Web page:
Whitson, who served in the Navy Nurse Corps, deployed as a volunteer nurse with Team Rubicon at the Gallup Indian Medical Center on December 6 having no idea she’d be there when the vaccine arrived. When she heard it was coming she asked to extend her deployment by another week so that she could help get the vaccine into the arms of people who need it most.

“I feel pretty fortunate to have been involved in this, and to be involved in something that I think is so huge—so huge that it could possibly bring everybody’s lives back to normal again and provide protection for these frontline workers in the hospitals who are just so overwhelmed,” Whitson says, before stopping to dry some tears. She gets a little emotional thinking about the losses Americans, and medical workers, have experienced over the past nine months.

Before the vaccine arrived at the Navajo Nation, Whitson had spent weekdays at the Medical Center working with employee health services, where she would talk with people about their test results—hard, emotional work in itself given the number of positives and knowing how short-staffed the system already was. On the weekends, when health services was closed, she swabbed noses at the drive-through coronavirus testing site, which is open to the public.

Purple Heart recipient gets ‘back into the fight’ with adaptive sports
COVID-19 vaccine on ice at Gallup Indian Medical Center.

When the vaccine arrived at the Navajo Nation at 10 a.m. on Monday, Whitson was on the team that began setting up a vaccination space. It’s a place, Whitson says, that people might receive a bit of hope. On Tuesday, she delivered her first COVID-19 vaccination there.

For now, IHS and the team are focusing on vaccinating those frontline workers who have the most exposure to COVID-19 patients, such as people working in the emergency department, anesthesiologists, and hospitalists. The hospital, which has more than 1,300 employees, has received 640 doses of the vaccine.

By the end of the day Tuesday, the team had vaccinated 80 of their fellow doctors and nurses; on Wednesday, they expect to vaccinate another 95 more.

“You can feel an excitement, and people were joking and laughing,” says Whitson of her time administering the first shots. Everyone also wanted to either have a picture taken or be videotaped making history. “It was joyous. It was such a good feeling.”

That joy was a lift for Whitson, too. She’d spent the prior week hearing codes called in the hospital and hearing ambulances come and go, and knowing for herself just how devastating the pandemic has been in this community.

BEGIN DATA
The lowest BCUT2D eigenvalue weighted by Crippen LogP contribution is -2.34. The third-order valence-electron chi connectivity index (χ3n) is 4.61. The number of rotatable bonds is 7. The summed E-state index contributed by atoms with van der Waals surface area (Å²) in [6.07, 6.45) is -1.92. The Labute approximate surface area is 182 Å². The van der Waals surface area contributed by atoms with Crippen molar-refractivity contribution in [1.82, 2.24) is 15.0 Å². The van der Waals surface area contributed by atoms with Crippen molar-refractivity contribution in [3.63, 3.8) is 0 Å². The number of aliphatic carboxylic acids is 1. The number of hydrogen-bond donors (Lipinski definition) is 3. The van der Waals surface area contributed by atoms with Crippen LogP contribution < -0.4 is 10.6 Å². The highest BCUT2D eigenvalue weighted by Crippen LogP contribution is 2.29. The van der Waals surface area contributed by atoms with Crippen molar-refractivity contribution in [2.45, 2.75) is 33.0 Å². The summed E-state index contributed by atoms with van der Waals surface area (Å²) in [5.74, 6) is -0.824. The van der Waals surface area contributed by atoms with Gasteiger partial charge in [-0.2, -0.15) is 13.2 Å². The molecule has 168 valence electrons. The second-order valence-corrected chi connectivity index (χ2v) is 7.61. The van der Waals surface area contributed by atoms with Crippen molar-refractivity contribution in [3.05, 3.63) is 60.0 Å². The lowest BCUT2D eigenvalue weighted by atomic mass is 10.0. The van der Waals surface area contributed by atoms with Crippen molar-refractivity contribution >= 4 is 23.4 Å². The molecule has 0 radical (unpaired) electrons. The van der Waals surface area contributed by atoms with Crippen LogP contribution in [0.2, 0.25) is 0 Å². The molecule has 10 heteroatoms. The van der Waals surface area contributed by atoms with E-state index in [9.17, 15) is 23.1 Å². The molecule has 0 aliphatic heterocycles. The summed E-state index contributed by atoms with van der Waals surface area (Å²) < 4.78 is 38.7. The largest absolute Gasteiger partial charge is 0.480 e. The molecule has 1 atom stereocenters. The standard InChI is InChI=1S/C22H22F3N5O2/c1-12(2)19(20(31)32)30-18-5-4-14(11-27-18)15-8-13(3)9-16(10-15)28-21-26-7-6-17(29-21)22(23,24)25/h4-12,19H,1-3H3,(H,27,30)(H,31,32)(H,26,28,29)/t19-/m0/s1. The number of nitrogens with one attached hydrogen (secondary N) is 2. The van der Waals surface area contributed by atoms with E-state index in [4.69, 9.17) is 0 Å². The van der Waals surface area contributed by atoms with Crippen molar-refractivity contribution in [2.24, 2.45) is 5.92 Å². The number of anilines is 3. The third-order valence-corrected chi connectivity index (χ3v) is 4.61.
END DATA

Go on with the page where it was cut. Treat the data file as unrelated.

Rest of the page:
“It was a good day. It was a really good day, and it felt really good to give people … to hear them say, ‘you know, this is the beginning of the end’,” Whitson says, stopping to clear her throat. “You know, we were giving them an injection of hope.”

Purple Heart recipient gets ‘back into the fight’ with adaptive sports
Greyshirt Terri Whitson prepares for a day of vaccinating frontline medical workers at Gallup Indian Medical Center.

This article originally appeared on TEAM RUBICON. Follow TEAM RUBICON on Twitter @TEAM RUBICON.

MIGHTY TRENDING

Combat veterans use ancient epics to cope with war

The trials of Odysseus are really not that different from the struggles of those learning to readjust after wars of today, modern veterans are finding.


A small group of military veterans has been meeting weekly in a classroom at the University of Vermont to discuss The Iliad and The Odyssey for college credit — and to give meaning to their own experiences, equating the close-order discipline of men who fought with spears, swords, and shields to that of men and women who do battle these days with laser-guided munitions.

Homer isn’t just for student veterans. Discussion groups are also being offered at veterans centers in New Hampshire and Massachusetts. The Maine Humanities Council has sponsored sessions for veterans incarcerated at Maine’s Kennebec County jail, as well as for other veterans.

Also read: 4 myths about veterans you can dispel at work right now

For many in the UVM class, Homer’s 2,800-year-old verses seem all too familiar: the siege of Troy, the difficult quest of Odysseus to return home after 10 years at war, his anguish at watching friends die, and his problems readjusting to civilian life.

Stephanie Wobby, 26, a former Army medic originally from Sacramento, California, is a combat veteran who served in both Iraq and Afghanistan and is one of two women in the UVM course; she has been to traditional post-traumatic stress therapy sessions, but said, “this is far more effective for me.”

“It still resonates, coming home from war, even if it was however many years ago,” said Wobby, a junior majoring in chemistry. “It’s the same.”

In a recent class, Dan Wright, 26, an Afghanistan veteran and UVM junior, wore a T-shirt bearing the slogan “Down with my Demons” while the group discussed The Iliad.

Purple Heart recipient gets ‘back into the fight’ with adaptive sports
Odysseus departs from the Land of the Phaeacians. (Painting by Claude Lorrain)